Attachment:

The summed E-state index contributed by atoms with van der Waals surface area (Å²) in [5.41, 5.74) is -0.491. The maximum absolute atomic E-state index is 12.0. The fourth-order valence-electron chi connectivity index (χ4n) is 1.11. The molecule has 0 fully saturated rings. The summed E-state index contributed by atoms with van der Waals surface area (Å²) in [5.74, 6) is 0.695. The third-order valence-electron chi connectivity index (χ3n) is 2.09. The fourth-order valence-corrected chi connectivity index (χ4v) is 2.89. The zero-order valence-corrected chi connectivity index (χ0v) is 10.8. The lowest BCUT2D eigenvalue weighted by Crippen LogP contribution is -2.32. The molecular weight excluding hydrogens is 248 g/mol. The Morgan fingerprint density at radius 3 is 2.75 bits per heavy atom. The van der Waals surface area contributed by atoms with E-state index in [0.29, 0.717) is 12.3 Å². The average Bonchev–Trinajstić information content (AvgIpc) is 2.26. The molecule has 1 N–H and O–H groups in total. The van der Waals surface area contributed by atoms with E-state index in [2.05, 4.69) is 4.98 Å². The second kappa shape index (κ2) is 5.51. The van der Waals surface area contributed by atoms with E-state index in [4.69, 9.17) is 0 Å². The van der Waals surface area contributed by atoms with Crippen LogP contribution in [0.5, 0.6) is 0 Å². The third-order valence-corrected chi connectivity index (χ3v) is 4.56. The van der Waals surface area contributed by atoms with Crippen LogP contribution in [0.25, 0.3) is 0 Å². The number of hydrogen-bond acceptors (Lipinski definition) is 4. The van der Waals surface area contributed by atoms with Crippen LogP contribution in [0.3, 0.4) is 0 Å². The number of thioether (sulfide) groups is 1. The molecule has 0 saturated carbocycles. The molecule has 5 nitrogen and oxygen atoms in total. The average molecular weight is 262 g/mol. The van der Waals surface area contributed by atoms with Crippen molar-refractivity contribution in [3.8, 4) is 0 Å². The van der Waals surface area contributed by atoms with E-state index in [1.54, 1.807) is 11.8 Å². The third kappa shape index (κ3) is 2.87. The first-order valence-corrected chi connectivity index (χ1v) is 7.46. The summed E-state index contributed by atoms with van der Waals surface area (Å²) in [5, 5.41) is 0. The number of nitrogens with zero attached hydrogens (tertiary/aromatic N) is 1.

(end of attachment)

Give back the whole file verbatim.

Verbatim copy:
The summed E-state index contributed by atoms with van der Waals surface area (Å²) in [5.41, 5.74) is -0.491. The maximum absolute atomic E-state index is 12.0. The fourth-order valence-electron chi connectivity index (χ4n) is 1.11. The molecule has 0 fully saturated rings. The summed E-state index contributed by atoms with van der Waals surface area (Å²) in [5.74, 6) is 0.695. The third-order valence-electron chi connectivity index (χ3n) is 2.09. The fourth-order valence-corrected chi connectivity index (χ4v) is 2.89. The zero-order valence-corrected chi connectivity index (χ0v) is 10.8. The lowest BCUT2D eigenvalue weighted by Crippen LogP contribution is -2.32. The molecular weight excluding hydrogens is 248 g/mol. The Morgan fingerprint density at radius 3 is 2.75 bits per heavy atom. The van der Waals surface area contributed by atoms with E-state index in [0.29, 0.717) is 12.3 Å². The average Bonchev–Trinajstić information content (AvgIpc) is 2.26. The molecule has 1 N–H and O–H groups in total. The van der Waals surface area contributed by atoms with E-state index in [2.05, 4.69) is 4.98 Å². The second kappa shape index (κ2) is 5.51. The van der Waals surface area contributed by atoms with E-state index in [4.69, 9.17) is 0 Å². The van der Waals surface area contributed by atoms with Crippen LogP contribution in [0.5, 0.6) is 0 Å². The third-order valence-corrected chi connectivity index (χ3v) is 4.56. The van der Waals surface area contributed by atoms with Crippen LogP contribution in [0.25, 0.3) is 0 Å². The number of hydrogen-bond acceptors (Lipinski definition) is 4. The van der Waals surface area contributed by atoms with Crippen LogP contribution in [0.3, 0.4) is 0 Å². The number of thioether (sulfide) groups is 1. The molecule has 0 saturated carbocycles. The molecule has 5 nitrogen and oxygen atoms in total. The average molecular weight is 262 g/mol. The van der Waals surface area contributed by atoms with Crippen molar-refractivity contribution in [3.8, 4) is 0 Å². The van der Waals surface area contributed by atoms with E-state index in [1.54, 1.807) is 11.8 Å². The third kappa shape index (κ3) is 2.87. The first-order valence-corrected chi connectivity index (χ1v) is 7.46. The summed E-state index contributed by atoms with van der Waals surface area (Å²) in [5, 5.41) is 0. The number of nitrogens with zero attached hydrogens (tertiary/aromatic N) is 1.